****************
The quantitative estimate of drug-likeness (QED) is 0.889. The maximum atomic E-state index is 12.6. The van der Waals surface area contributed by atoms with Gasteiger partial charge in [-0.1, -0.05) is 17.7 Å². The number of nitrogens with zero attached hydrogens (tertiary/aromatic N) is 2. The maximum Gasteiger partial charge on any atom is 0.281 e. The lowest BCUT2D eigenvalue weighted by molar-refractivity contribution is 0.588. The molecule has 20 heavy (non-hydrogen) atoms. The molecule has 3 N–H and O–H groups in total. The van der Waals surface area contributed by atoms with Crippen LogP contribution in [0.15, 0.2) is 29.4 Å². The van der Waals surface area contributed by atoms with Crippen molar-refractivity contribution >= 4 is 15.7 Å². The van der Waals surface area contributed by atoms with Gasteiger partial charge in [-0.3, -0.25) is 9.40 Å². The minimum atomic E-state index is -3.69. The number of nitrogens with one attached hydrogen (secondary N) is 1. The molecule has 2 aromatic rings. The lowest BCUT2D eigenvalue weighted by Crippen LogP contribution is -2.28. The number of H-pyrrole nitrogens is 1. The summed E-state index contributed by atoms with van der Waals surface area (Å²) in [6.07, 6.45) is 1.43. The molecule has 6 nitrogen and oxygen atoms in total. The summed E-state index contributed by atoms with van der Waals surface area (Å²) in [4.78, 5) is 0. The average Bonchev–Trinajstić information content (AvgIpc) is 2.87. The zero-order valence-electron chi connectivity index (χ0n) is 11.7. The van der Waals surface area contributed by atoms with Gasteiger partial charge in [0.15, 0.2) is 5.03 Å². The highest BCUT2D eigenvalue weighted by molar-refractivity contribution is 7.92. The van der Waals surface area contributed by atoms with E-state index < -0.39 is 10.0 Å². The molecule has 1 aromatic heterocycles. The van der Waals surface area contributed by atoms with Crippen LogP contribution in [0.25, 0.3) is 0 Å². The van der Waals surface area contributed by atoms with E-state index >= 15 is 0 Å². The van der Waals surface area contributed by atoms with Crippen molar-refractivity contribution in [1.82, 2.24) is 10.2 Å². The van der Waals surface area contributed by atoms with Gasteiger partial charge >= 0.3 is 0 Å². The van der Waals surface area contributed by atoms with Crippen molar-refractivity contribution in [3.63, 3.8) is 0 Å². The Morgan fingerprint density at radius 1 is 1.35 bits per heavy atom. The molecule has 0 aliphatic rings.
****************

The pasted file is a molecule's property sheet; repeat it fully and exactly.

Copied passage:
The quantitative estimate of drug-likeness (QED) is 0.889. The maximum atomic E-state index is 12.6. The van der Waals surface area contributed by atoms with Gasteiger partial charge in [-0.1, -0.05) is 17.7 Å². The number of nitrogens with zero attached hydrogens (tertiary/aromatic N) is 2. The maximum Gasteiger partial charge on any atom is 0.281 e. The lowest BCUT2D eigenvalue weighted by molar-refractivity contribution is 0.588. The molecule has 20 heavy (non-hydrogen) atoms. The molecule has 3 N–H and O–H groups in total. The van der Waals surface area contributed by atoms with Crippen LogP contribution in [0.15, 0.2) is 29.4 Å². The van der Waals surface area contributed by atoms with Crippen molar-refractivity contribution >= 4 is 15.7 Å². The van der Waals surface area contributed by atoms with Gasteiger partial charge in [-0.3, -0.25) is 9.40 Å². The minimum atomic E-state index is -3.69. The number of nitrogens with one attached hydrogen (secondary N) is 1. The molecule has 2 aromatic rings. The lowest BCUT2D eigenvalue weighted by Crippen LogP contribution is -2.28. The number of H-pyrrole nitrogens is 1. The summed E-state index contributed by atoms with van der Waals surface area (Å²) in [6.07, 6.45) is 1.43. The molecule has 6 nitrogen and oxygen atoms in total. The summed E-state index contributed by atoms with van der Waals surface area (Å²) in [4.78, 5) is 0. The average Bonchev–Trinajstić information content (AvgIpc) is 2.87. The zero-order valence-electron chi connectivity index (χ0n) is 11.7. The van der Waals surface area contributed by atoms with Gasteiger partial charge in [0.15, 0.2) is 5.03 Å². The highest BCUT2D eigenvalue weighted by molar-refractivity contribution is 7.92. The van der Waals surface area contributed by atoms with E-state index < -0.39 is 10.0 Å². The molecule has 1 aromatic heterocycles. The van der Waals surface area contributed by atoms with Crippen LogP contribution in [0.25, 0.3) is 0 Å². The van der Waals surface area contributed by atoms with E-state index >= 15 is 0 Å². The van der Waals surface area contributed by atoms with Crippen molar-refractivity contribution in [1.82, 2.24) is 10.2 Å². The van der Waals surface area contributed by atoms with Gasteiger partial charge >= 0.3 is 0 Å². The van der Waals surface area contributed by atoms with Crippen molar-refractivity contribution in [3.63, 3.8) is 0 Å². The Morgan fingerprint density at radius 1 is 1.35 bits per heavy atom. The molecule has 0 aliphatic rings.